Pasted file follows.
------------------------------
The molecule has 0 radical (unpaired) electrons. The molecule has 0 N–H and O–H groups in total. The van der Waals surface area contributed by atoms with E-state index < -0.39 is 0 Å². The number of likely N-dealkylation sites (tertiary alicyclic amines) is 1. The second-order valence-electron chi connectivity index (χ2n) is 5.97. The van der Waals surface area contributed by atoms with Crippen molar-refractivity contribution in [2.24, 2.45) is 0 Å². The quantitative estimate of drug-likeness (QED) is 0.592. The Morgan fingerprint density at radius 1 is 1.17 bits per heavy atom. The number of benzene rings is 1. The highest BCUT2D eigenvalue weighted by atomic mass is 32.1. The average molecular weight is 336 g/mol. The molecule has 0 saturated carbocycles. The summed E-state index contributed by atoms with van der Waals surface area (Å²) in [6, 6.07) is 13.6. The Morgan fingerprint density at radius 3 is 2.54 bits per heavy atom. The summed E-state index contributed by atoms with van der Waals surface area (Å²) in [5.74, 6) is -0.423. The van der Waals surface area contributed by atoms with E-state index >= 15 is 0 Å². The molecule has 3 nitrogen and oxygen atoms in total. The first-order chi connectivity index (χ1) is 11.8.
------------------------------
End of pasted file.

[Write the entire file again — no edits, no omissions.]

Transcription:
The molecule has 0 radical (unpaired) electrons. The molecule has 0 N–H and O–H groups in total. The van der Waals surface area contributed by atoms with E-state index < -0.39 is 0 Å². The number of likely N-dealkylation sites (tertiary alicyclic amines) is 1. The second-order valence-electron chi connectivity index (χ2n) is 5.97. The van der Waals surface area contributed by atoms with Crippen molar-refractivity contribution in [2.24, 2.45) is 0 Å². The quantitative estimate of drug-likeness (QED) is 0.592. The Morgan fingerprint density at radius 1 is 1.17 bits per heavy atom. The number of benzene rings is 1. The highest BCUT2D eigenvalue weighted by atomic mass is 32.1. The average molecular weight is 336 g/mol. The molecule has 0 saturated carbocycles. The summed E-state index contributed by atoms with van der Waals surface area (Å²) in [6, 6.07) is 13.6. The Morgan fingerprint density at radius 3 is 2.54 bits per heavy atom. The summed E-state index contributed by atoms with van der Waals surface area (Å²) in [5.74, 6) is -0.423. The van der Waals surface area contributed by atoms with E-state index >= 15 is 0 Å². The molecule has 3 nitrogen and oxygen atoms in total. The first-order chi connectivity index (χ1) is 11.8.